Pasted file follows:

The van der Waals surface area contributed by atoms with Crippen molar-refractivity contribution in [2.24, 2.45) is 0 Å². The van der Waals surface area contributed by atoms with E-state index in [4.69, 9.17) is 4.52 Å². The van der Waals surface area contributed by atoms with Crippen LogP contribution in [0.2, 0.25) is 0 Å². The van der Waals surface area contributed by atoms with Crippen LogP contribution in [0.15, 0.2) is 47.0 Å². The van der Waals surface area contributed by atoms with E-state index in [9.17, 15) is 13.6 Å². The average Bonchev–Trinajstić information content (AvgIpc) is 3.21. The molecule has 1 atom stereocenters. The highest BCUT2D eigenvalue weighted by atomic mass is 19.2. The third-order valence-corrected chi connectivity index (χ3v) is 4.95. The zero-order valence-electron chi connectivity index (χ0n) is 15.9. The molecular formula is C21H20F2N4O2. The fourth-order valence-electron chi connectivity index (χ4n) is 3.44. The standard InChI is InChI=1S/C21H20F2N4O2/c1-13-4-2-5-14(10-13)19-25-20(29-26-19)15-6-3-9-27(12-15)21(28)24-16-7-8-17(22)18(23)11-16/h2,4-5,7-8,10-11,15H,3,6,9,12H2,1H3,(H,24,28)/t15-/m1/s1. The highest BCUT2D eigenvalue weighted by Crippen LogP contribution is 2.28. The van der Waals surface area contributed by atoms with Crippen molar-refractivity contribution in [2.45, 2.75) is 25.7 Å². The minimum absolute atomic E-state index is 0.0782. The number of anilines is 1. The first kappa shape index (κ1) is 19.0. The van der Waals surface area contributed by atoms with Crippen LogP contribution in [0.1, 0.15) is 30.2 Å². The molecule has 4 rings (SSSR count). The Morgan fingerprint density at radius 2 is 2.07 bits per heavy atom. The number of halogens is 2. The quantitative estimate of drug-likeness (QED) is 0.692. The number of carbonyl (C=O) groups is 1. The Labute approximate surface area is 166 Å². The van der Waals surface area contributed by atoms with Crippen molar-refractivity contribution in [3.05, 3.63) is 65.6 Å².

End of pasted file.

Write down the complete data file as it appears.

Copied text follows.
The van der Waals surface area contributed by atoms with Crippen molar-refractivity contribution in [2.24, 2.45) is 0 Å². The van der Waals surface area contributed by atoms with E-state index in [4.69, 9.17) is 4.52 Å². The van der Waals surface area contributed by atoms with Crippen LogP contribution in [0.2, 0.25) is 0 Å². The van der Waals surface area contributed by atoms with Crippen LogP contribution in [0.15, 0.2) is 47.0 Å². The van der Waals surface area contributed by atoms with E-state index in [9.17, 15) is 13.6 Å². The average Bonchev–Trinajstić information content (AvgIpc) is 3.21. The molecule has 1 atom stereocenters. The highest BCUT2D eigenvalue weighted by atomic mass is 19.2. The third-order valence-corrected chi connectivity index (χ3v) is 4.95. The zero-order valence-electron chi connectivity index (χ0n) is 15.9. The molecular formula is C21H20F2N4O2. The fourth-order valence-electron chi connectivity index (χ4n) is 3.44. The standard InChI is InChI=1S/C21H20F2N4O2/c1-13-4-2-5-14(10-13)19-25-20(29-26-19)15-6-3-9-27(12-15)21(28)24-16-7-8-17(22)18(23)11-16/h2,4-5,7-8,10-11,15H,3,6,9,12H2,1H3,(H,24,28)/t15-/m1/s1. The highest BCUT2D eigenvalue weighted by Crippen LogP contribution is 2.28. The van der Waals surface area contributed by atoms with Crippen molar-refractivity contribution in [2.45, 2.75) is 25.7 Å². The minimum absolute atomic E-state index is 0.0782. The number of anilines is 1. The first kappa shape index (κ1) is 19.0. The van der Waals surface area contributed by atoms with Crippen LogP contribution in [0.1, 0.15) is 30.2 Å². The molecule has 4 rings (SSSR count). The Morgan fingerprint density at radius 2 is 2.07 bits per heavy atom. The number of halogens is 2. The quantitative estimate of drug-likeness (QED) is 0.692. The number of carbonyl (C=O) groups is 1. The Labute approximate surface area is 166 Å². The van der Waals surface area contributed by atoms with Crippen molar-refractivity contribution in [3.05, 3.63) is 65.6 Å².